Hundreds of dogs and cats defy mandatory evacuation order
4:46 PM, Sep 13, 2018
7:01 PM, Sep 13, 2018
Jennifer Middleton is riding out Hurricane Florence alongside her friends Westy, Copper, Duchess, Queenie and Braveheart.
Middleton, executive director of the Hallie Hill Animal Sanctuary, says she and her charges -- about 157 dogs and 51 cats -- will be staying put and weathering the storm together, even though they're in a mandatory evacuation area along the South Carolina coast,
She says evacuation would be devastating for many of the animals, many of whom are sick, elderly or were traumatized and abused before they came to the sanctuary. It would be risky for her staff, too, if the anxious animals started to bite during the evacuation process.
She looks at Jesse, a Chow mix whose owner kept him in a 6-by-8-foot plywoodbox for about two years. There was no top, but the sides were so high he couldn't see out. When someone looked inside, he growled at them.
She can't imagine putting him in a box now to transport him away from Florence.
"He'd be horribly stressed to be put in a small container again, from living so much time in a small container," she said. "Jesse and I will be happy to weather Flo right here."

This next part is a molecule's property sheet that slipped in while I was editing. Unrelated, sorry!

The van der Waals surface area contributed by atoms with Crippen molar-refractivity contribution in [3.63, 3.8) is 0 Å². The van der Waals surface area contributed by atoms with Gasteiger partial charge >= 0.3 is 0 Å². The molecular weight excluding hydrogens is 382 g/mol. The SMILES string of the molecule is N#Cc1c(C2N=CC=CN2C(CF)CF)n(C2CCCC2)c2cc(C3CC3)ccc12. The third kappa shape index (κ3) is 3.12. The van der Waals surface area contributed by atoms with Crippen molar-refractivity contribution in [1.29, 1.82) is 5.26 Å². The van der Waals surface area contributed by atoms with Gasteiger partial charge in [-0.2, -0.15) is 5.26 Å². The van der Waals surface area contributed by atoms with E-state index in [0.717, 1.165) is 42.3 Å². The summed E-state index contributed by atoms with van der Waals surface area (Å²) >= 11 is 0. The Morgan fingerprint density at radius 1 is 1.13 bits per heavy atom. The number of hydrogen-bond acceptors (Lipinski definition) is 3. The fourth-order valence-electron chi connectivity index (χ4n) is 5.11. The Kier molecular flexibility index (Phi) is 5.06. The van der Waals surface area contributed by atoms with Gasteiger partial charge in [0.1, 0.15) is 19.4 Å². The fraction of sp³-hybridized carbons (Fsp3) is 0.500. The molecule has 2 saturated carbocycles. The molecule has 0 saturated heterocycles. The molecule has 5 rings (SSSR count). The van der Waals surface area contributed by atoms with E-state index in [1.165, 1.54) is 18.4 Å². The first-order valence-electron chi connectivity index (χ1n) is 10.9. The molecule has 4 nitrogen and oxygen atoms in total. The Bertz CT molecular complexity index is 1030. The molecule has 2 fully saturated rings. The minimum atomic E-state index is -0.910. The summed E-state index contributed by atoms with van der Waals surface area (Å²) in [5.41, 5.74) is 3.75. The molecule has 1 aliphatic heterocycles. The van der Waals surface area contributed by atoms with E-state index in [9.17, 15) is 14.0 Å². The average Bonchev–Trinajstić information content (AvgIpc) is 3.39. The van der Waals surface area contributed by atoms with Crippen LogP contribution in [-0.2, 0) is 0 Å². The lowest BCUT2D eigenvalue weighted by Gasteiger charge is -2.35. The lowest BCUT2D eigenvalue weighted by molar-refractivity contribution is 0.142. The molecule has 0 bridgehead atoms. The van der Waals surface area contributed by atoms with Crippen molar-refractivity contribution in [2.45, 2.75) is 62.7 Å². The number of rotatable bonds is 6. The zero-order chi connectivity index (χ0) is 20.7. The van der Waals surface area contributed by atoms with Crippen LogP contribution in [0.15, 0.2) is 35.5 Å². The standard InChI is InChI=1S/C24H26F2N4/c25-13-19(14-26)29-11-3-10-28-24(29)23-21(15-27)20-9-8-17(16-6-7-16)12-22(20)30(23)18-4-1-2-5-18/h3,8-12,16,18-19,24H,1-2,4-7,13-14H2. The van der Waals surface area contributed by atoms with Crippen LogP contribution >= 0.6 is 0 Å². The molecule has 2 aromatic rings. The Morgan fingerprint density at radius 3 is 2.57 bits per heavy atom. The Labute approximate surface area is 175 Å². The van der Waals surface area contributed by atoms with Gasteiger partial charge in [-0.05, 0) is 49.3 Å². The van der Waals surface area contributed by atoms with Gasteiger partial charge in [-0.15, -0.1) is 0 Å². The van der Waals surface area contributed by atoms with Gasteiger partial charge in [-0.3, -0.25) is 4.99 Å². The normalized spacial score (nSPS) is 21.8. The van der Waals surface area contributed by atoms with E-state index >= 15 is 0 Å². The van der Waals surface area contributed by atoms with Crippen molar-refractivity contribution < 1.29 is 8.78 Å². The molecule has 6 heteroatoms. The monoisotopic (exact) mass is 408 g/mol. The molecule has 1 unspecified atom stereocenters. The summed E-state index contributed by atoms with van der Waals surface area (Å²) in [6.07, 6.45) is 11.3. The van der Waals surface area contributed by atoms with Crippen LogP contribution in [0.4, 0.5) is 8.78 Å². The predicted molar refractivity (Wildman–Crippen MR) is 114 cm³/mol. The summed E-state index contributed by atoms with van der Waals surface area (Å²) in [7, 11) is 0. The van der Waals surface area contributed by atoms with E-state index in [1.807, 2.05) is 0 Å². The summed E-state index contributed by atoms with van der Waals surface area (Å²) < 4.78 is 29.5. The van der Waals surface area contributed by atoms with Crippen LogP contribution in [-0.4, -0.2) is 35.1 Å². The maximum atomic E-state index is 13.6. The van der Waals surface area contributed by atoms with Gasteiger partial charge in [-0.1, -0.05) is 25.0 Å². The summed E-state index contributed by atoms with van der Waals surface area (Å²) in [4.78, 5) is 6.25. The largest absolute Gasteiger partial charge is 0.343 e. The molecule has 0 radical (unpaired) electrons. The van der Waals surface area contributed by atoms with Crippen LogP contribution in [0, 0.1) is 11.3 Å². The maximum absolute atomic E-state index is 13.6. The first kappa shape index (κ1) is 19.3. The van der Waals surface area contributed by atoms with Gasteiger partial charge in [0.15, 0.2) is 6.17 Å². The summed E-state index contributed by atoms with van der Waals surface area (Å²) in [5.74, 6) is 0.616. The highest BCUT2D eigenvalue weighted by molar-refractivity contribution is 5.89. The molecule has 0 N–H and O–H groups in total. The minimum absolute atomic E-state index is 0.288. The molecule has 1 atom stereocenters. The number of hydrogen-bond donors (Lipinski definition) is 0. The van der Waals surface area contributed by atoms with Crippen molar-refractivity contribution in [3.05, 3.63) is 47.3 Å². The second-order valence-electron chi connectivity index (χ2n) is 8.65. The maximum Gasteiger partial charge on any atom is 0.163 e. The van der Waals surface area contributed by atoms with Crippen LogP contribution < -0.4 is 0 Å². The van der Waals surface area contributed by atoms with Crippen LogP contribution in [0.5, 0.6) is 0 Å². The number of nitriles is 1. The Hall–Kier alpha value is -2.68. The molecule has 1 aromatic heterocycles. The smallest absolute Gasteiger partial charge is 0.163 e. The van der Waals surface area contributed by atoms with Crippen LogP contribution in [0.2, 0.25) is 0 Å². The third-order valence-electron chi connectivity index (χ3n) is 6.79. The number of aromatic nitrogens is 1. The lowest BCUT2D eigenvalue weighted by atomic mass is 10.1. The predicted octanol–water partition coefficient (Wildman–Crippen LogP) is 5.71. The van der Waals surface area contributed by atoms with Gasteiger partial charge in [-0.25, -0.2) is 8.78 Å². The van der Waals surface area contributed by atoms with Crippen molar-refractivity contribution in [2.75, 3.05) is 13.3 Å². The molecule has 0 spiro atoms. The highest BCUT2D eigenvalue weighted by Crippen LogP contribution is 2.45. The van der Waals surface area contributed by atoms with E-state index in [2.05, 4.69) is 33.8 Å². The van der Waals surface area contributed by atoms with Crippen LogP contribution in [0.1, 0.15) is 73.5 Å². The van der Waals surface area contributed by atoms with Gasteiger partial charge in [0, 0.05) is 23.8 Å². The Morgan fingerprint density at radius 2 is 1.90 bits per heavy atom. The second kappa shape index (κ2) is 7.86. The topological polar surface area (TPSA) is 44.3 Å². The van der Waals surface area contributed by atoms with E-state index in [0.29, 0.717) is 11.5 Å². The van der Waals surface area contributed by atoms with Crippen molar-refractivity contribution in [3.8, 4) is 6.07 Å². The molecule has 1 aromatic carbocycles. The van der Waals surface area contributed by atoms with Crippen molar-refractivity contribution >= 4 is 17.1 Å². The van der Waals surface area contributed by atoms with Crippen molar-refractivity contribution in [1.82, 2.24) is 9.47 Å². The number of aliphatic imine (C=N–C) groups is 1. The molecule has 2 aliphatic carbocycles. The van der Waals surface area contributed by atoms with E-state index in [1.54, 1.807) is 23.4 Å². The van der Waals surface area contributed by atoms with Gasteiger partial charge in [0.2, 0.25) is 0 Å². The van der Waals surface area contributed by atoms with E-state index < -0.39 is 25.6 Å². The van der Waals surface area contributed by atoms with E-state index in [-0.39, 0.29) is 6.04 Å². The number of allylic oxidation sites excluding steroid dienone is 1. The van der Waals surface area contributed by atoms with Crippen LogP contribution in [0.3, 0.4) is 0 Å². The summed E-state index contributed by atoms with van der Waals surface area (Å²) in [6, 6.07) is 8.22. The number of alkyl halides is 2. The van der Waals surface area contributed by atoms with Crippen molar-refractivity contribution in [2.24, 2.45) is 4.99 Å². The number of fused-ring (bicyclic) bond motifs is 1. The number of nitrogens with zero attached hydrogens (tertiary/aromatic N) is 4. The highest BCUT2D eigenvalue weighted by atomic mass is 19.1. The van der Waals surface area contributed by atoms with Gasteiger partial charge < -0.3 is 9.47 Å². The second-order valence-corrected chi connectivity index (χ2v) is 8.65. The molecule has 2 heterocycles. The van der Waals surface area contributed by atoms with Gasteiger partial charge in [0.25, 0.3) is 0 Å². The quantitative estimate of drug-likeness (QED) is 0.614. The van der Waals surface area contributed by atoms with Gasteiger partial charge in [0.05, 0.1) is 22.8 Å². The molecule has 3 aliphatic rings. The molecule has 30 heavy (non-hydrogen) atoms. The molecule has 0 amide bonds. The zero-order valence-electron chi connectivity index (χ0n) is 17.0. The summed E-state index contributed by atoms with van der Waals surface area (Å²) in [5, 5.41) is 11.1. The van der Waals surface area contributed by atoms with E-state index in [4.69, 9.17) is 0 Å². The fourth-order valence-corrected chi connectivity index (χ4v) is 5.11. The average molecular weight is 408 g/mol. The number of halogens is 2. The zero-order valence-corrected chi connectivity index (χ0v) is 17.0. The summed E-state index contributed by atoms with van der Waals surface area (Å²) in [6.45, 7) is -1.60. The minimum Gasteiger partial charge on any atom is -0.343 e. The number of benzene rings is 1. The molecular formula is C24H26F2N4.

Queenie and Duchess would be traumatized, too. The two mixed breeds are strays, and when sanctuary staff found them, they both had shrapnel in their legs from gunshot wounds. Queenie had a scar around her neck from someone tying her up as a puppy and letting the rope gnaw into her neck.
Hallie Hill, as its name implies, is elevated, and so hopefully less prone to flooding than other coastal areas. Still, high winds could do damage, and so sanctuary staff spent Thursday boarding up windows, checking generators so refrigerators holding lifesaving medicine won't lose power, and filling buckets with water in case the public water system breaks down.
Middleton and another staff member will stay at the 40-acre sanctuary throughout the storm.
She knows the sanctuary, about 20 miles west of Charleston, is under a mandatory evacuation order by Gov. Henry McMaster.
"No insults to the governor. I just have to stay to do what's best with the animals," she said.
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